The Chef's Take: Quinoa Salad with Lemon and Chickpeas, Einat Admony
At the multiple Middle Eastern eateries Einat Admony owns in lower Manhattan -- the restaurant Balaboosta as well as the Taïm falafel franchise -- the chef pays homage to her upbringing with remarkable care. Not only does she skillfully prepare honest renditions of the fresh and flavorful cooking she grew up eating, but Admony makes sure her dishes are nourishing too. "I treat my customers the way I treat my kids," she says, "which means giving them good proteins, whole grains and keeping a vegetable focus."
Israeli-born Admony grew up amid a panoply of Middle Eastern cuisines. At home, there were the dishes her Iranian mother and Yemeni father prepared; just beyond, Tel Aviv's vibrant markets and vegetable-heavy dishes beckoned. This quinoa salad, a popular lunch staple at Balaboosta (the name is Yiddish for the perfect homemaker), is a testament to the superlative grain dishes Admony enjoyed in that city. Once cooked, the tiny ancient grains pop open. Then Admony tosses the quinoa with a mixture of chickpeas, preserved lemon, shallots, dried cranberries and fresh cilantro for texture and zest. Plenty of lemon juice and a glug of olive oil help season the dish.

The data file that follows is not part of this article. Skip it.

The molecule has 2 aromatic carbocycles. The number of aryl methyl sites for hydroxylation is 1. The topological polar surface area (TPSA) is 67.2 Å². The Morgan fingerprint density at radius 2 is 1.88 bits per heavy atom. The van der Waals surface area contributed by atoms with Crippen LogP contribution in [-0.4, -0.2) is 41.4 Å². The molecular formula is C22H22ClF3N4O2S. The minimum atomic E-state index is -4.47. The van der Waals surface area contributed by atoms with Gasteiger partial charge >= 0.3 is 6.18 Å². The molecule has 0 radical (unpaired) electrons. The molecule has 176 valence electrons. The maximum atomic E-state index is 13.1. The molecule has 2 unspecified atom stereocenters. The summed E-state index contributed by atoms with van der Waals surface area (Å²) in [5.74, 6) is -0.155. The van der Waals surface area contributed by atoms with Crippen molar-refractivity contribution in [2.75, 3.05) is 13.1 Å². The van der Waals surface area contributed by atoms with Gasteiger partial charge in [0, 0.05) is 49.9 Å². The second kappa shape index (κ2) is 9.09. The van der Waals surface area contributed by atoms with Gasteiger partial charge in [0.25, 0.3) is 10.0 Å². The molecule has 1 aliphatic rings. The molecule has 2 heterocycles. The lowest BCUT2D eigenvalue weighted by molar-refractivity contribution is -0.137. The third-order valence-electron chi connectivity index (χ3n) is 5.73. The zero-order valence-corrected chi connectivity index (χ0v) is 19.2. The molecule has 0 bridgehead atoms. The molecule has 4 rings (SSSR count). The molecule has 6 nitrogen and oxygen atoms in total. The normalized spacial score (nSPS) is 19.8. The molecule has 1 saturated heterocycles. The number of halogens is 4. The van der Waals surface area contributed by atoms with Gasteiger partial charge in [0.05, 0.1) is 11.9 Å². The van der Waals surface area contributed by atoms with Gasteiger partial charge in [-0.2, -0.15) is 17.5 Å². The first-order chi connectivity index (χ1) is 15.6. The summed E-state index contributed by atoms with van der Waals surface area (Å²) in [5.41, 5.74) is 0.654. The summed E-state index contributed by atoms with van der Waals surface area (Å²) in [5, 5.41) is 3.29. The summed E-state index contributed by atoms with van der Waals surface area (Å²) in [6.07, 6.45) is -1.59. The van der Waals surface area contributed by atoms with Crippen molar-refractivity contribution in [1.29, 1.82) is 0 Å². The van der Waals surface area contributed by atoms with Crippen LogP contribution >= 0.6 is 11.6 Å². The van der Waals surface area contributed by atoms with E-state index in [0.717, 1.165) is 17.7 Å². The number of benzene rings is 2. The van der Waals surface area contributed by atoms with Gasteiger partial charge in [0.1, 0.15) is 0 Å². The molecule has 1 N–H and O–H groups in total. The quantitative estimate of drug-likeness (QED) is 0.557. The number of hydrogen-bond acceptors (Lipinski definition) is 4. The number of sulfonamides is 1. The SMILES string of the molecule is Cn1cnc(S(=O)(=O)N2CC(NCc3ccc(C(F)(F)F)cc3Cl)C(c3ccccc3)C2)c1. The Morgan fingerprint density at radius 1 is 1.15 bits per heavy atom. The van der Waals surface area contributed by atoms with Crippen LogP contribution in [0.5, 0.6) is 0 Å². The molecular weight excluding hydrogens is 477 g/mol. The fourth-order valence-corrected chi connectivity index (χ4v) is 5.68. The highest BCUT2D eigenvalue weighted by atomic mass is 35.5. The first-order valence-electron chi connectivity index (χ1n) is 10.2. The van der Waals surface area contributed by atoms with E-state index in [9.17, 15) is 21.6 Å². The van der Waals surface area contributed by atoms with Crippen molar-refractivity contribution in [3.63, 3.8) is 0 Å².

"My mom is Iranian so I grew up with the best rice in the world," says Admony. While her mother favored white basmati rice, Admony employs a healthier grain in this preparation. "For me, using brown rice is out of the question. I do not like it," she says. "But quinoa has a lot of protein and a flavor that isn't overwhelming. So I use that instead. A lot of people don’t like quinoa because they think it's too dry, but when they have this salad they say it is the best they have ever had. It is our signature." For a chef known for making a host of beautiful, wholesome dishes, that's saying something.
¼ cup thinly sliced shallots, fried in olive oil until crisp (or left raw)
Combine the quinoa and water in a medium, lidded pot. Set pot over high heat and bring water to a boil. Lower heat so water gently simmers, and cover pot. Simmer quinoa another 15 minutes and remove from the heat. Let grains stand, covered, for another 5 minutes. Strain and allow to cool completely.
Just before serving, place the ingredients together in a large bowl and toss to combine.
Kitty Greenwald is a Brooklyn-based food writer and recipe developer. She eats a lot for work and pleasure. Her column Slow Food Fast appears in the Wall Street Journal.